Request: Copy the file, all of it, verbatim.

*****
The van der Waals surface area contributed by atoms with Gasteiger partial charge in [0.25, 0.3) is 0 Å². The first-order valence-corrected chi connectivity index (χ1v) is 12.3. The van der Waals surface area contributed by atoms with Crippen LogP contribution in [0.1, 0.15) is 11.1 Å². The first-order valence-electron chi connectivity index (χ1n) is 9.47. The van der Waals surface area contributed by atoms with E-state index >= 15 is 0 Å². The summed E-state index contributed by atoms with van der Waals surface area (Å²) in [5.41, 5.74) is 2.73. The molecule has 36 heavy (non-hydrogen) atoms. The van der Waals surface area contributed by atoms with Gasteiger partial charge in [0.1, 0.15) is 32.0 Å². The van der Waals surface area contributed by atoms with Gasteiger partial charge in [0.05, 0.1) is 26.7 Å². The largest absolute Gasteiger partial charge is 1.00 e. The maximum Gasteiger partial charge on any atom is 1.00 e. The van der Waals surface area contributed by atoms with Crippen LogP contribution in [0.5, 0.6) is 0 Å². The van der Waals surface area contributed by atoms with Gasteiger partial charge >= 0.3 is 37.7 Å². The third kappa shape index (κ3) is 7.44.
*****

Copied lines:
The van der Waals surface area contributed by atoms with Gasteiger partial charge in [0.25, 0.3) is 0 Å². The first-order valence-corrected chi connectivity index (χ1v) is 12.3. The van der Waals surface area contributed by atoms with Crippen LogP contribution in [0.1, 0.15) is 11.1 Å². The first-order valence-electron chi connectivity index (χ1n) is 9.47. The van der Waals surface area contributed by atoms with E-state index >= 15 is 0 Å². The summed E-state index contributed by atoms with van der Waals surface area (Å²) in [5.41, 5.74) is 2.73. The molecule has 36 heavy (non-hydrogen) atoms. The van der Waals surface area contributed by atoms with Gasteiger partial charge in [0.1, 0.15) is 32.0 Å². The van der Waals surface area contributed by atoms with Gasteiger partial charge in [0.05, 0.1) is 26.7 Å². The largest absolute Gasteiger partial charge is 1.00 e. The maximum Gasteiger partial charge on any atom is 1.00 e. The van der Waals surface area contributed by atoms with Crippen LogP contribution in [0.5, 0.6) is 0 Å². The van der Waals surface area contributed by atoms with Gasteiger partial charge >= 0.3 is 37.7 Å². The third kappa shape index (κ3) is 7.44.